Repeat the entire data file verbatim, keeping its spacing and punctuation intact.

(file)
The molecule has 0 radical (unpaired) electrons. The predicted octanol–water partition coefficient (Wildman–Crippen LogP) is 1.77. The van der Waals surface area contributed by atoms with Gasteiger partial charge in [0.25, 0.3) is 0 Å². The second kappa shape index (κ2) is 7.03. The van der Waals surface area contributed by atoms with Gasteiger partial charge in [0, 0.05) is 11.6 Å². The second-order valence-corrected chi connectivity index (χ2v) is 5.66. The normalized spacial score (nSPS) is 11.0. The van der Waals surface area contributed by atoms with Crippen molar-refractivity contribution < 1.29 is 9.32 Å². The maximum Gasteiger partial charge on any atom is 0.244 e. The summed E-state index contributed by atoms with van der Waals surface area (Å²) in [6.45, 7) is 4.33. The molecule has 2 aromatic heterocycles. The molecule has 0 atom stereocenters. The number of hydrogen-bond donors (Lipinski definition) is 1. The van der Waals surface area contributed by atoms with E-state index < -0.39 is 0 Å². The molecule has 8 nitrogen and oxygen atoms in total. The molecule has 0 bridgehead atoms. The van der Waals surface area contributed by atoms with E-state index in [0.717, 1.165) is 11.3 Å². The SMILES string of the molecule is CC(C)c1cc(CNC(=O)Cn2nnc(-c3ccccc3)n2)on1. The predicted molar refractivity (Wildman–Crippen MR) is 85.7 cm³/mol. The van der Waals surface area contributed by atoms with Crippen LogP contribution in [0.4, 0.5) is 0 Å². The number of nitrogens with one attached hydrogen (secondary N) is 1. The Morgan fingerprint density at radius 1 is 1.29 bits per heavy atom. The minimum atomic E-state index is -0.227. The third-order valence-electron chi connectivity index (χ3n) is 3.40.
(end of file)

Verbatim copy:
The molecule has 0 radical (unpaired) electrons. The predicted octanol–water partition coefficient (Wildman–Crippen LogP) is 1.77. The van der Waals surface area contributed by atoms with Gasteiger partial charge in [0.25, 0.3) is 0 Å². The second kappa shape index (κ2) is 7.03. The van der Waals surface area contributed by atoms with Gasteiger partial charge in [0, 0.05) is 11.6 Å². The second-order valence-corrected chi connectivity index (χ2v) is 5.66. The normalized spacial score (nSPS) is 11.0. The van der Waals surface area contributed by atoms with Crippen molar-refractivity contribution < 1.29 is 9.32 Å². The maximum Gasteiger partial charge on any atom is 0.244 e. The summed E-state index contributed by atoms with van der Waals surface area (Å²) in [6.45, 7) is 4.33. The molecule has 2 aromatic heterocycles. The molecule has 0 atom stereocenters. The number of hydrogen-bond donors (Lipinski definition) is 1. The van der Waals surface area contributed by atoms with E-state index < -0.39 is 0 Å². The molecule has 8 nitrogen and oxygen atoms in total. The molecule has 0 bridgehead atoms. The van der Waals surface area contributed by atoms with E-state index in [0.717, 1.165) is 11.3 Å². The SMILES string of the molecule is CC(C)c1cc(CNC(=O)Cn2nnc(-c3ccccc3)n2)on1. The predicted molar refractivity (Wildman–Crippen MR) is 85.7 cm³/mol. The van der Waals surface area contributed by atoms with Crippen LogP contribution in [0.4, 0.5) is 0 Å². The number of nitrogens with one attached hydrogen (secondary N) is 1. The Morgan fingerprint density at radius 1 is 1.29 bits per heavy atom. The minimum atomic E-state index is -0.227. The third-order valence-electron chi connectivity index (χ3n) is 3.40.